Broken Flowers (Review)

Broken Flowers

Bill Murray as Don Johnston
Jeffrey Wright as Winston
Sharon Stone as Laura
Frances Conroy as Dora
Jessica Lange as Carmen
Tilda Swinton as Penny
Julie Delpy as Sherry
Alexis Dziena as Lolita
Directed by Jim Jarmusch

Just when you think 2005 will go down in history as the year good movies became endangered species, we get an entry that shows us there is still life yet in celluloid land. Bill Murray, reprising his lonely man role he’s been fine tuning in recent films such as Rushmore and Lost in Translation, teams with independent writer/director Jim Jarmusch of Ghost Dog: The Way of the Samurai fame in a film that gives us a man’s journey and self-discovery and some other clichéd sounding plot devices, yet the movie turns out better than it sounds. This is in a large part due to the massive amount of talent throughout the picture, in addition to the two I named previously. Murray is Don Johnston, a ladies man in his later years, who receives and anonymous letter from one of his former flames telling him he has a son he never knew he had who is now old enough he has come searching for his father. Don Johnston does not know which woman it could be, as there are five possibilities.

Johnston is aided by his neighbor Winston, who is a mystery buff who jumps on the chance to try to solve a real life mystery. As Johnston is currently moping around when his current girl Sherry walks out on him in the beginning of the film because he is unable or unwilling to move on to the next stage of his life, Winston is there to trudge onward. Winston is a family man with the perfect wife, five children, and three jobs; quite the opposite of Murray’s Johnston’s Don Juan lifestyle. As the “Don Juan” aspect is brought up repeatedly in the film, it’s a visual mile marker that is slightly overused, one of the film’s few flaws. Winston is a great character, his interactions with Johnston are highlights of the film, they have wonderful chemistry despite the characters being polar opposites.

After getting a list of the five possible girls, Winston tracks them all down and sets up Johnston with everything he needs, from maps, plane tickets, rental cars, and advice. Winston gives Johnston a list of things to look for, such as typewriters (the note was written with one), pink stationary like the note was written in, and pictures that may show a boy resembling Johnston. Winston also advises to give each of the women pink flowers, in a running theme. There are four women to visit and one grave, as one of the women had passed on from an auto accident a few years prior.

So now the movie is a roadtrip type movie, with Bill Murray on his adventure. As you can quite imagine, looking up girlfriends from 19/20 years ago is a somewhat awkward social affair, and the film does a good job with showing the different reactions that would result from such a scenario.

First up is Sharon Stone, now a single mom widow with a teenage daughter named Lolita. Lolita wears some nice outfits. I’m a big fan of this section of the movie. Second to get visited is Dora, played by Stone’s fellow Catwoman alum Frances Conroy. She’s married to a husband played brilliantly by Christopher McDonald, who isn’t going to stand for her old lover to show up unannounced without trying to assert his territory. This is animal communicator Carmen, played by Jessica Lange. Finally, we get biker chick Penny, played by Tilda Swinton. In addition, Johnston visits the grave of his departed ex-girl.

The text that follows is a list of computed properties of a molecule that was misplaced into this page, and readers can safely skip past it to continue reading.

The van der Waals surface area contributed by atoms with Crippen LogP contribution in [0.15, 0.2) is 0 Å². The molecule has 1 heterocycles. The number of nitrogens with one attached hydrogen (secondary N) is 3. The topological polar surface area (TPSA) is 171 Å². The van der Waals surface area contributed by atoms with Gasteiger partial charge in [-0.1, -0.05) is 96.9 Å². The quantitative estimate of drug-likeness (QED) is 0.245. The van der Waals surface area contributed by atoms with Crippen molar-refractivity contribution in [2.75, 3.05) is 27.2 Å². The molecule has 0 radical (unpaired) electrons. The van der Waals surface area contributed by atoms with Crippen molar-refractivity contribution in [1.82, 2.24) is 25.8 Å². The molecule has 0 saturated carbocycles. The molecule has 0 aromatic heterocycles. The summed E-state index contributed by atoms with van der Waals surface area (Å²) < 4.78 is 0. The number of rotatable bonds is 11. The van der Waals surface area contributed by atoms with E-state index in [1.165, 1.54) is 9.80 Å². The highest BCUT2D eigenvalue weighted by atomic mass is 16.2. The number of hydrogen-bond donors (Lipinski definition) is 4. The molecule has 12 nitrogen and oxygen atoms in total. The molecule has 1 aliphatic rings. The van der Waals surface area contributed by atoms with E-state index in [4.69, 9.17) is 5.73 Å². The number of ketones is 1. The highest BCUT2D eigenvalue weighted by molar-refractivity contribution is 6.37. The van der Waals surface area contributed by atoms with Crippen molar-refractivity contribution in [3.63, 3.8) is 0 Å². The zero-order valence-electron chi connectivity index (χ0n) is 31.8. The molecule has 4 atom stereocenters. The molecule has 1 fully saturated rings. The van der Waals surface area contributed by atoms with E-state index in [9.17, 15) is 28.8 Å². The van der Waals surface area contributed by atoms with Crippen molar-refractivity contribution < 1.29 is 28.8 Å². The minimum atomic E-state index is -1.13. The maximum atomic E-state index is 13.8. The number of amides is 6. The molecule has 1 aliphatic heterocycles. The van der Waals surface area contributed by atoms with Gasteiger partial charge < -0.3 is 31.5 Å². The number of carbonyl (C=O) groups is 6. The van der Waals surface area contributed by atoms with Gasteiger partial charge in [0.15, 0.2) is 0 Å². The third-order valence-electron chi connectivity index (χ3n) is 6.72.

In addition to the traveling, the movie has a nice Jazz soundtrack, partially thanks to a mixed CD of traveling music given by Winston. The opening sequence of the letter in the mail sorter is well done, and could have worked if expanded. The movie’s ending is the type of ending that could make many people very angry. We won’t get into the ending until after the rating, so to give you adequate warning to stop if you don’t want to know what happens, so your experience isn’t spoiled like ours was by some idiotic reviewer from SF Weekly, who gave the ending away like it was nothing (and didn’t get to seem why the movie ended that way) as well as taking joy in pointing out the Don Juan allusions, like the movie didn’t make it clear enough and he smartly picked them up himself. So screw that guy, but see the movie, even the negative responses I have read or spoken to enjoy several of the same aspects, such as Winston and several of the lines in the film, and the soundtrack. Heck, just listen to the soundtrack, you can find it streaming on the Official Site. Considering the craptacular year we’ve been having for movies, when something really good comes out, we should support it, less we get even more mediocre remakes next year. Though we’ll probably get that anyway. Expect the remake of this in 2009, starring Will Ferrell and a CGI breakdancing robot.

Rated 8/10 (Pink Flowers, Mr. Johnston, Animal Communicator, Biker Girl, Receptionist and then some, At the door, back at home, The director gives us a final picture)



So, the ending. Yes, the ending is ambiguous; Johnston does not find the son he was searching for. There is a few hints, but no concrete answers. However, the search for the son is not the point of the movie. The ending shows that Johnston has finally accepted that he can move on with his life to the next step, and is actually expecting to move on to becoming a father. The journey is without payoff and we are left only with is realization that he will probably not reach that step at this time. Though there is hope, as the girl that left in the beginning of the film contacted him and still has feelings for him. Thanks to the journey, he is closer to what she wanted, and he may end up settling down with her.

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